{mospagebreak title=Using an Application Configuration File}

You can easily configure a JSF application via an application configuration file. In this file, you can register JavaBeans used in the application, define the program-control flow by specifying page-navigation rules, register custom components, and perform other configuration tasks.

The application configuration file is an XML file and can be declared in several places. The easiest way to use this file is to put it in the WEB-INF directory and call it faces-config.xml.

The root element of an application configuration file is faces-config. Here is the skeleton of an application configuration file:

[code]
<?xml version=”1.0″? >
<!DOCTYPE faces-config PUBLIC
  “-//Sun Microsystems, Inc.//DTD JavaServer Faces Config 1.0//EN”
  “http://java.sun.com/dtd/web-facesconfig_1_0.dtd”>

 

<faces-config>
</faces-config>
[/code]

There are a number of aspects of a JSF application that can be configured in the application configuration file. Here, we will focus on how to register JavaBeans (as used in the examples later in this chapter). The application configuration file is explained in detail in Chapter 15.

In a JSP page, you can use the jsp:useBean action to tell the JSP container that you are using the JavaBean class specified in the class attribute of the jsp:useBean action, such as the following:

[code]
<jsp:useBean id=”numberBean” class=”ch02.NumberBean”
scope=”session” />
[/code]

This tells the Web container to load the JavaBean class and create an instance of it when the JSP page is called. The jsp:useBean action needs to be declared in only one page, and it will be usable in all the JSP pages in the same application. A JSF application allows you to do this instead of registering a JavaBean in the application configuration file.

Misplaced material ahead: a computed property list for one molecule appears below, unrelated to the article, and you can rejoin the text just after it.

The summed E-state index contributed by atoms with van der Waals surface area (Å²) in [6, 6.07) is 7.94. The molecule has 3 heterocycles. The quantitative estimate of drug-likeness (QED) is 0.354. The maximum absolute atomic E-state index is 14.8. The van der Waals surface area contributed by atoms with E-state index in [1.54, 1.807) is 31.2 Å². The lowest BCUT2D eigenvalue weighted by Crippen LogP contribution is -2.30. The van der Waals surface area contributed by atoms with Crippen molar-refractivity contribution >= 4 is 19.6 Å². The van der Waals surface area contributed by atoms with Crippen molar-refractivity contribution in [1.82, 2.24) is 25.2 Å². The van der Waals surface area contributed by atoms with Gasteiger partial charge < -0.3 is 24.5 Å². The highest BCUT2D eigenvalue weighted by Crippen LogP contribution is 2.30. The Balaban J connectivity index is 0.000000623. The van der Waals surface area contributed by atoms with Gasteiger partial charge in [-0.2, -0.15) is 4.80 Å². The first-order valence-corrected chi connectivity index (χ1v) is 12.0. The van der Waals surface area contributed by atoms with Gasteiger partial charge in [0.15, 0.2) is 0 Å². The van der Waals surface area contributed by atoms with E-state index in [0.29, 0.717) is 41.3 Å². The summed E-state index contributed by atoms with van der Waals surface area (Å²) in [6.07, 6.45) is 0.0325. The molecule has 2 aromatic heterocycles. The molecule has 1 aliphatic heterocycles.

However, there is a drawback when using <jsp:useBean>. If a page other than the one containing the jsp:useBean action is called before the page that does use the element is called, the Web container will throw an exception. This is because the other page is trying to use a JavaBean that has not been created. If you register the JavaBean in the application configuration file, you will not have this problem.

For each JavaBean you want to register in the application configuration file, you use the managed-bean tag inside the faces-config element. Inside the managed-bean element, you have the following subelements:

  • The managed-bean-name tag defines a name to refer to the JavaBean from a JSP page.
  • The managed-bean-class element specifies the JavaBean class.
  • The managed-bean-scope element defines the scope of the JavaBean.

Here is an example of a managed-bean element:

[code]
<managed-bean>
  <managed-bean-name>myBean</managed-bean-name>